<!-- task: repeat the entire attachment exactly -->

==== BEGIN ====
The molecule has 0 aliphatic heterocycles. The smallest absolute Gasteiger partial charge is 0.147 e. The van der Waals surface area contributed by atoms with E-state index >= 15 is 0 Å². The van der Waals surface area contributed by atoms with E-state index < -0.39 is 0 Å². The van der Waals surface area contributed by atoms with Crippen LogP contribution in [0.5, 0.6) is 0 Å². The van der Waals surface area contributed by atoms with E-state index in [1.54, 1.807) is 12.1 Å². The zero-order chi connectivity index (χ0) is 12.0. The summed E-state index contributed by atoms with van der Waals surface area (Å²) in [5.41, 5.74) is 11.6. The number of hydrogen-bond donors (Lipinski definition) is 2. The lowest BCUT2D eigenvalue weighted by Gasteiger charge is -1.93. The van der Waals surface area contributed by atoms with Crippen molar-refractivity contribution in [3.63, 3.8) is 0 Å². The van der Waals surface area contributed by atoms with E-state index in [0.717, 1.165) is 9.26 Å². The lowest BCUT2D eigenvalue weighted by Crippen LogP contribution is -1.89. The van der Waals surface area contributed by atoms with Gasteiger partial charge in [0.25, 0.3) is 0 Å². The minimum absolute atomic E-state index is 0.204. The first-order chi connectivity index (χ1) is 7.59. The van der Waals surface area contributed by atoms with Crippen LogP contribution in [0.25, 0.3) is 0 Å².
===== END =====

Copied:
The molecule has 0 aliphatic heterocycles. The smallest absolute Gasteiger partial charge is 0.147 e. The van der Waals surface area contributed by atoms with E-state index >= 15 is 0 Å². The van der Waals surface area contributed by atoms with E-state index < -0.39 is 0 Å². The van der Waals surface area contributed by atoms with Crippen LogP contribution in [0.5, 0.6) is 0 Å². The van der Waals surface area contributed by atoms with E-state index in [1.54, 1.807) is 12.1 Å². The zero-order chi connectivity index (χ0) is 12.0. The summed E-state index contributed by atoms with van der Waals surface area (Å²) in [5.41, 5.74) is 11.6. The number of hydrogen-bond donors (Lipinski definition) is 2. The lowest BCUT2D eigenvalue weighted by Gasteiger charge is -1.93. The van der Waals surface area contributed by atoms with Crippen molar-refractivity contribution in [3.63, 3.8) is 0 Å². The van der Waals surface area contributed by atoms with E-state index in [0.717, 1.165) is 9.26 Å². The lowest BCUT2D eigenvalue weighted by Crippen LogP contribution is -1.89. The van der Waals surface area contributed by atoms with Gasteiger partial charge in [0.25, 0.3) is 0 Å². The minimum absolute atomic E-state index is 0.204. The first-order chi connectivity index (χ1) is 7.59. The van der Waals surface area contributed by atoms with Crippen LogP contribution in [0.25, 0.3) is 0 Å².